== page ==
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In fluorite ($\ce{CaF2}$), the coordination number of $\ce{Ca}$ is $8$, and that of $\ce{F}$ is $4$. Is there any logic behind the ratio of coordination numbers being the same as the stoichiometry of the ions?

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  • $\begingroup$ I think it isn't a coincidence that the ratio of cations to anions is 1:2, and the coordination is 8:4. You can have other $\ce{AB2}$ structures, like rutile where the coordination is 6:3. Also, please improve your grammar. $\endgroup$ – orthocresol Oct 28 '15 at 22:47
  • $\begingroup$ You didn't explained why that happens? $\endgroup$ – ashwini abhishek Oct 28 '15 at 22:49
  • $\begingroup$ You can, to some extent, rationalise it by looking at the unit cell. For a highly regular structure like that of fluorite, if you reduce the coordination number of Ca to 7, for example, then the ratio of Ca:F will no longer be 1:2. However, I do admit that that is not quite the best "proof". $\endgroup$ – orthocresol Oct 28 '15 at 23:00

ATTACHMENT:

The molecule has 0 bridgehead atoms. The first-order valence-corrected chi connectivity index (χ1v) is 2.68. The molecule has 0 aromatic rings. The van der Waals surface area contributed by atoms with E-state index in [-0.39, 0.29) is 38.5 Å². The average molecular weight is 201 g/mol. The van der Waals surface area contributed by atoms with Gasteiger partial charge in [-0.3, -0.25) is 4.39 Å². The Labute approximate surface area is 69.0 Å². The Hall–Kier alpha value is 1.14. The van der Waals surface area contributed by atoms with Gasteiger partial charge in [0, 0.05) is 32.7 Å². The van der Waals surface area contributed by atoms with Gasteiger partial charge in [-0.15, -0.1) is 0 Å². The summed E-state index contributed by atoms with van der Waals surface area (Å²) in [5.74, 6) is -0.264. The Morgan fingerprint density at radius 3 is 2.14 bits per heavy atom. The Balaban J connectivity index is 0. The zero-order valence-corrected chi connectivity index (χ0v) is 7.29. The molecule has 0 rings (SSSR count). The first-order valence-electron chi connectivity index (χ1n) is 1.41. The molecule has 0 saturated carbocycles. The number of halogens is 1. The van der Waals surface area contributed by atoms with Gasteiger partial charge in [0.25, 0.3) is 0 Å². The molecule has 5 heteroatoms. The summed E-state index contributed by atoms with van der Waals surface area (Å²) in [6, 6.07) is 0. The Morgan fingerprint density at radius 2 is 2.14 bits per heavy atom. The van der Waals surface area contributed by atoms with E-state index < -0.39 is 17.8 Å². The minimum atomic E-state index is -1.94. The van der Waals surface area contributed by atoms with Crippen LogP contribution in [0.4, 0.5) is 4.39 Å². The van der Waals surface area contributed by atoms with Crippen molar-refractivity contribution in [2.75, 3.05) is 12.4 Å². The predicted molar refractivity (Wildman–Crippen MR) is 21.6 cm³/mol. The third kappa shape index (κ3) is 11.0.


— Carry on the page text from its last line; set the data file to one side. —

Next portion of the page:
• $\begingroup$ I just want to know why the ratio of coordination numbers is same as that of ratio of stoichiometric coefficients $\endgroup$ – ashwini abhishek Oct 28 '15 at 23:02
  • $\begingroup$ Is explanation related to the formula of compound $\endgroup$ – ashwini abhishek Oct 28 '15 at 23:03
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Surely there is a logic behind that, and a pretty simple one. Let's take a crystal and count all $\ce{Ca}$ atoms in it. We'll get some huge number N (possibly about as huge as $N_A$). Now how many fluorine atoms are there? Each $\ce F$ is a neighbor of some $\ce{Ca}$, so if we just count all neighbors of all $\ce{Ca}$, we won't miss anything... and will end up with 8N. But wait, each $\ce F$ is a neighbor of four $\ce{Ca}$, so it was counted 4 times! We divide by 4 to compensate for that and happily arrive at 2N, which is consistent with the formula $\ce{CaF2}$.

So yes, it is no coincidence that the ratio of coordination numbers is also the ratio of stoichiometric coefficients.

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